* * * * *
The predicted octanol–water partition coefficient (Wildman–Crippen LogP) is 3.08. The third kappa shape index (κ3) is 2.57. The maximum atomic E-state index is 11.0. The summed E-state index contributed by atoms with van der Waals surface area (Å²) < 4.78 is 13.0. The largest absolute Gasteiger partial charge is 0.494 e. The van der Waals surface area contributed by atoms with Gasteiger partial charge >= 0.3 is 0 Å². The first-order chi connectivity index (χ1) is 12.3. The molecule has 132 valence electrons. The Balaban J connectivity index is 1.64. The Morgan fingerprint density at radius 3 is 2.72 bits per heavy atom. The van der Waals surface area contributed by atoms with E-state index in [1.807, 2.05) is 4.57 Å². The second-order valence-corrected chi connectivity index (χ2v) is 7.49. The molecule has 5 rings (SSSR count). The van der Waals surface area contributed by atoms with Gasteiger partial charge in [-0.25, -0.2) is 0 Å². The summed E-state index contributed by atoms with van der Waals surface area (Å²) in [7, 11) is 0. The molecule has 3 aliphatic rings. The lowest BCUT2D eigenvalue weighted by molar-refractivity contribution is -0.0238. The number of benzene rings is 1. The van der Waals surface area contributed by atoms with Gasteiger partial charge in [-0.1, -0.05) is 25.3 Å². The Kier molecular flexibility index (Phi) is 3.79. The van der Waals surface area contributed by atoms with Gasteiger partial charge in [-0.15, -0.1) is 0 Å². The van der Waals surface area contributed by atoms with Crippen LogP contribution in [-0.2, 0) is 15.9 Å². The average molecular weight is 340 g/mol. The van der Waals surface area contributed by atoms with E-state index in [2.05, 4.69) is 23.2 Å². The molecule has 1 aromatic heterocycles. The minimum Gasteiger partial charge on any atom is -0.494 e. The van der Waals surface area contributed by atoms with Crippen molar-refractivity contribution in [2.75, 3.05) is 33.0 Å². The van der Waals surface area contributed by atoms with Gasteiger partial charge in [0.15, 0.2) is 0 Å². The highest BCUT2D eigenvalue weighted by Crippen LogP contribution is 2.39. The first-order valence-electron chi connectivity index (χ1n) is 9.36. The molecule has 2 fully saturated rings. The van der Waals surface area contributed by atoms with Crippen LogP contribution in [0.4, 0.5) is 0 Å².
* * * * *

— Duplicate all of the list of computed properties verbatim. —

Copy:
The predicted octanol–water partition coefficient (Wildman–Crippen LogP) is 3.08. The third kappa shape index (κ3) is 2.57. The maximum atomic E-state index is 11.0. The summed E-state index contributed by atoms with van der Waals surface area (Å²) < 4.78 is 13.0. The largest absolute Gasteiger partial charge is 0.494 e. The van der Waals surface area contributed by atoms with Gasteiger partial charge >= 0.3 is 0 Å². The first-order chi connectivity index (χ1) is 12.3. The molecule has 132 valence electrons. The Balaban J connectivity index is 1.64. The Morgan fingerprint density at radius 3 is 2.72 bits per heavy atom. The van der Waals surface area contributed by atoms with E-state index in [1.807, 2.05) is 4.57 Å². The second-order valence-corrected chi connectivity index (χ2v) is 7.49. The molecule has 5 rings (SSSR count). The van der Waals surface area contributed by atoms with Gasteiger partial charge in [-0.25, -0.2) is 0 Å². The summed E-state index contributed by atoms with van der Waals surface area (Å²) in [7, 11) is 0. The molecule has 3 aliphatic rings. The lowest BCUT2D eigenvalue weighted by molar-refractivity contribution is -0.0238. The number of benzene rings is 1. The van der Waals surface area contributed by atoms with Gasteiger partial charge in [-0.1, -0.05) is 25.3 Å². The Kier molecular flexibility index (Phi) is 3.79. The van der Waals surface area contributed by atoms with Gasteiger partial charge in [-0.15, -0.1) is 0 Å². The van der Waals surface area contributed by atoms with Crippen LogP contribution in [-0.2, 0) is 15.9 Å². The average molecular weight is 340 g/mol. The van der Waals surface area contributed by atoms with E-state index in [2.05, 4.69) is 23.2 Å². The molecule has 1 aromatic heterocycles. The minimum Gasteiger partial charge on any atom is -0.494 e. The van der Waals surface area contributed by atoms with Crippen molar-refractivity contribution in [2.75, 3.05) is 33.0 Å². The van der Waals surface area contributed by atoms with Gasteiger partial charge in [0.15, 0.2) is 0 Å². The highest BCUT2D eigenvalue weighted by Crippen LogP contribution is 2.39. The first-order valence-electron chi connectivity index (χ1n) is 9.36. The molecule has 2 fully saturated rings. The van der Waals surface area contributed by atoms with Crippen LogP contribution in [0.4, 0.5) is 0 Å².